Wednesday 15 November 2023

Operation Étape du Tour: Understanding the challenge

Now that I have signed up for the 2024 Etape du Tour I need to consider exactly what the main challenge is - how to stay ahead of the broom wagon even when riding up long steep hills. With 138km and 4,600m of climbing it won't be easy!

So I have signed up for the 2024 Etape du Tour, which will be Stage 20 of the men's Tour de France - Nice to Col de la Couiolle. 

Firstly, I need to keep I'm mind exactly what the task is that I have to face.

I need to train so that I can cover the 138km (the official distance of the Etape du Tour, including the descent to Beuil) and 4,600m of climbing over four categorised mountain passes without being caught by the broom wagon. 

Basically the "end-of-the-race" car and broom wagon set off between 20 minutes and half an hour after the last wave of riders cross the start line, and travels at a minimum speed - around 18km/hour and you have to stay ahead of it.

Riders go into start pens with a specific start time or wave. If you're a strong rider who has done the Etape in previous years in the recent past you get set off from one of the earlier pens so you could get a 90-minute headstart on the broom wagon - maybe more, depending on the start time. So those riders will never have an issue with making the time cut. Even if they were caught in a queue at the feed stations or had to deal with a puncture they'd be okay.

As a slower rider who hasn't ridden the Etape recently, I will most likely be set off from one of the last pens - maybe even the pen immediately before the broom wagon. So I will have very little slack for making the time cut, and that could end up being a stressful ride. That was my issue when I was hoping to ride the 2022 edition, particularly because the route went from Briançon up the Col du Lautaret immediately from the gun. I would have had to do the hill climb of my life all the way to the summit of Galibier in order to remain ahead of the broom wagon, and I didn't feel sure I could to do that.

It is possible to change pen - though generally from an early pen to a later pen. It's harder to get moved forward unless you have a specific reason, like proving that you are a top level rider - I wasn't able to do that in 2022, but I did get moved forward by one pen on the basis of being cycling media. But that only bought me an extra 20 minutes.

Past editions of the Etape du Tour, like that one, involved 160km-long (100-mile) stages or longer, so at least the 2024 event is mercifully short on distance, even if the amount of climbing can't be ignored. 

Also, I have done half of the route already, and I know that from Nice city centre the terrain will be flat to false flat, and there's no significant climbing until the approach road to L'Escarène. So I will get roughly a 10km warm-up where I can stay in a bunch and ride quickly without using too much energy.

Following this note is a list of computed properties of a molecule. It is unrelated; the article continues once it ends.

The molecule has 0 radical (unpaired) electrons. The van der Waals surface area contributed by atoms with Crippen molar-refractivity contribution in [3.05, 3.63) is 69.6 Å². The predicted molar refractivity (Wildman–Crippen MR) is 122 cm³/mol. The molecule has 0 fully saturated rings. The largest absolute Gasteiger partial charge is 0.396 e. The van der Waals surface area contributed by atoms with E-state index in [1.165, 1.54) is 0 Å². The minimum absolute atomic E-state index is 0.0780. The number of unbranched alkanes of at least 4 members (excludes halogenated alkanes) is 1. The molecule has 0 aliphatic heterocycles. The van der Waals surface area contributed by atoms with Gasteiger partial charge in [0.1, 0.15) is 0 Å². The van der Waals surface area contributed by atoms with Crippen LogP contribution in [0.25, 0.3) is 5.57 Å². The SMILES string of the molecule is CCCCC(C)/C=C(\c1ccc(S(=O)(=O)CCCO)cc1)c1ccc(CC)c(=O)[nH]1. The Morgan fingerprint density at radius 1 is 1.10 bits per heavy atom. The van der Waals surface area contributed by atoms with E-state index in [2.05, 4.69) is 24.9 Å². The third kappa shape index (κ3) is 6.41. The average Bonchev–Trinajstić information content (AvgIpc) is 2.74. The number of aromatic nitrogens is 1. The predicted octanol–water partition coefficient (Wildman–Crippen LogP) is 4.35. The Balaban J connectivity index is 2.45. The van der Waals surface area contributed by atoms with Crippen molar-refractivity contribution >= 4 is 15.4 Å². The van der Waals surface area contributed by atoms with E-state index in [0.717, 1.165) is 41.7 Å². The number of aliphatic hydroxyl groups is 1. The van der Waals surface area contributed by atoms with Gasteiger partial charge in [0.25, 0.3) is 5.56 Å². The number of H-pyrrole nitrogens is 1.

The proper work will start at km 14 on the 10km Col de Braus.

So I know I need to practice good bunch riding/road racing skills for that early section, which may be the longest section of flat in the whole ride!

Track sessions at Herne Hill Velodrome will help, as well as joining chaingang circuits of Regents Park. Then of course I can sign up and do a local race - something I haven't done in years. I did one for "fun" in 2021 and I was probably the oldest rider in the field, sprinting after youngsters less than half my age. My heart didn't know what had hit it and I needed a week to recover! Hopefully I can ease myself back in by doing a race with other veterans!

As for the rest, it's all about good hill climbing strength. 

Hardknott Pass, a featured climb in the Fred Whitton Challenge 
Living in Crystal Palace, South London we have no shortage of hills. I can't cycle to or from Central London without going up a hill. So I will certainly be keeping up my regular hill rep circuit, and even going extended versions of it.

My weekend rides will go either into the Surrey Hills or the Kent Hills. For a bit more variety I could go further out of London and go further South, into the South Downs, or further North into the Chilterns.

Then if I want to be more adventurous I  an ride in different national parks like the Peak District, Yorkshire Dales, North York Moors, Lake District, or Head into Wales - Brecon Beacons or Eryri (formerly known as Snowdonia).

The hills in these areas will definitely give me lots of climbing practice, especially as they will be longer than the hills in the London area.

However, the trick is to find an event or route that will give me 4,000m+ of climbing. That's not easy to find. One of the hardest cyclosportives in the UK, the Fred Whitton Challenge, takes in a 180km (112 miles) route over the toughest climbs of the Lake District. It's a hard day in the saddle, though only makes around 3,800m of climbing. 

So a trip to France, Spain or Italy to ride up Alpine climbs definitely beckons - where I can ride over 4,000m in a day, but also ride uphill for 20km+. So my preparation will include at least one trip to do these sorts if rides.

So as you can see, my work is cut out for me. Now I just need to get my bike out!

Related posts

Etape du Tour comes to Nice

Tackling Fred Whitton light - (aka Lion and Lamb Challenge)

Rides on the Cote d'Azur - Col de Turini

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